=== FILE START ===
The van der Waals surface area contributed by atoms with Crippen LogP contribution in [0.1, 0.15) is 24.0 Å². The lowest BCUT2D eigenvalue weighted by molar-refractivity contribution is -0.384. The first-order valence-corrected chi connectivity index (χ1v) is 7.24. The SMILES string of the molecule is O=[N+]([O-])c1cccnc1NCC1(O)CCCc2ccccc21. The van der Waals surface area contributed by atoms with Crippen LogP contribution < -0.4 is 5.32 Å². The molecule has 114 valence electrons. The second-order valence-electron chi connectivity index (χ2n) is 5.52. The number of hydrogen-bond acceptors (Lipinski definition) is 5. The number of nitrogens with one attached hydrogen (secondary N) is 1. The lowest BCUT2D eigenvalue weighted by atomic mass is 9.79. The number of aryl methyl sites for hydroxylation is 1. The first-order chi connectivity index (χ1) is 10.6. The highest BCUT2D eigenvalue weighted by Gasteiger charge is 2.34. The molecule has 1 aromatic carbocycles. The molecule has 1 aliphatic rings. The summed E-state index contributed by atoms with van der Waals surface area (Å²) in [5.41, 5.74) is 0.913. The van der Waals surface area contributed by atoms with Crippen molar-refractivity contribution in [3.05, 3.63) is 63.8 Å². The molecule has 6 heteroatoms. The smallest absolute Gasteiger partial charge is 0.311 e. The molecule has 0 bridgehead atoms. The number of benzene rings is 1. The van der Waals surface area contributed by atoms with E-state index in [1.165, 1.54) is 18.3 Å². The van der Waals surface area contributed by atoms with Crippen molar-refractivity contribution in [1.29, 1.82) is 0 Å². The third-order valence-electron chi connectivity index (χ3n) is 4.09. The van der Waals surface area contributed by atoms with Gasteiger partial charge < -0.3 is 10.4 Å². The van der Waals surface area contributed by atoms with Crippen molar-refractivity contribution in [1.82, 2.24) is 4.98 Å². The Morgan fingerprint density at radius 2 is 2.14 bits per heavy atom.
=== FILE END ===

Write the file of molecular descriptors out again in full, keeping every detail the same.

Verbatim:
The van der Waals surface area contributed by atoms with Crippen LogP contribution in [0.1, 0.15) is 24.0 Å². The lowest BCUT2D eigenvalue weighted by molar-refractivity contribution is -0.384. The first-order valence-corrected chi connectivity index (χ1v) is 7.24. The SMILES string of the molecule is O=[N+]([O-])c1cccnc1NCC1(O)CCCc2ccccc21. The van der Waals surface area contributed by atoms with Crippen LogP contribution < -0.4 is 5.32 Å². The molecule has 114 valence electrons. The second-order valence-electron chi connectivity index (χ2n) is 5.52. The number of hydrogen-bond acceptors (Lipinski definition) is 5. The number of nitrogens with one attached hydrogen (secondary N) is 1. The lowest BCUT2D eigenvalue weighted by atomic mass is 9.79. The number of aryl methyl sites for hydroxylation is 1. The first-order chi connectivity index (χ1) is 10.6. The highest BCUT2D eigenvalue weighted by Gasteiger charge is 2.34. The molecule has 1 aromatic carbocycles. The molecule has 1 aliphatic rings. The summed E-state index contributed by atoms with van der Waals surface area (Å²) in [5.41, 5.74) is 0.913. The van der Waals surface area contributed by atoms with Crippen molar-refractivity contribution in [3.05, 3.63) is 63.8 Å². The molecule has 6 heteroatoms. The smallest absolute Gasteiger partial charge is 0.311 e. The molecule has 0 bridgehead atoms. The number of benzene rings is 1. The van der Waals surface area contributed by atoms with E-state index in [1.165, 1.54) is 18.3 Å². The van der Waals surface area contributed by atoms with Crippen molar-refractivity contribution in [1.29, 1.82) is 0 Å². The third-order valence-electron chi connectivity index (χ3n) is 4.09. The van der Waals surface area contributed by atoms with Gasteiger partial charge < -0.3 is 10.4 Å². The van der Waals surface area contributed by atoms with Crippen molar-refractivity contribution in [1.82, 2.24) is 4.98 Å². The Morgan fingerprint density at radius 2 is 2.14 bits per heavy atom.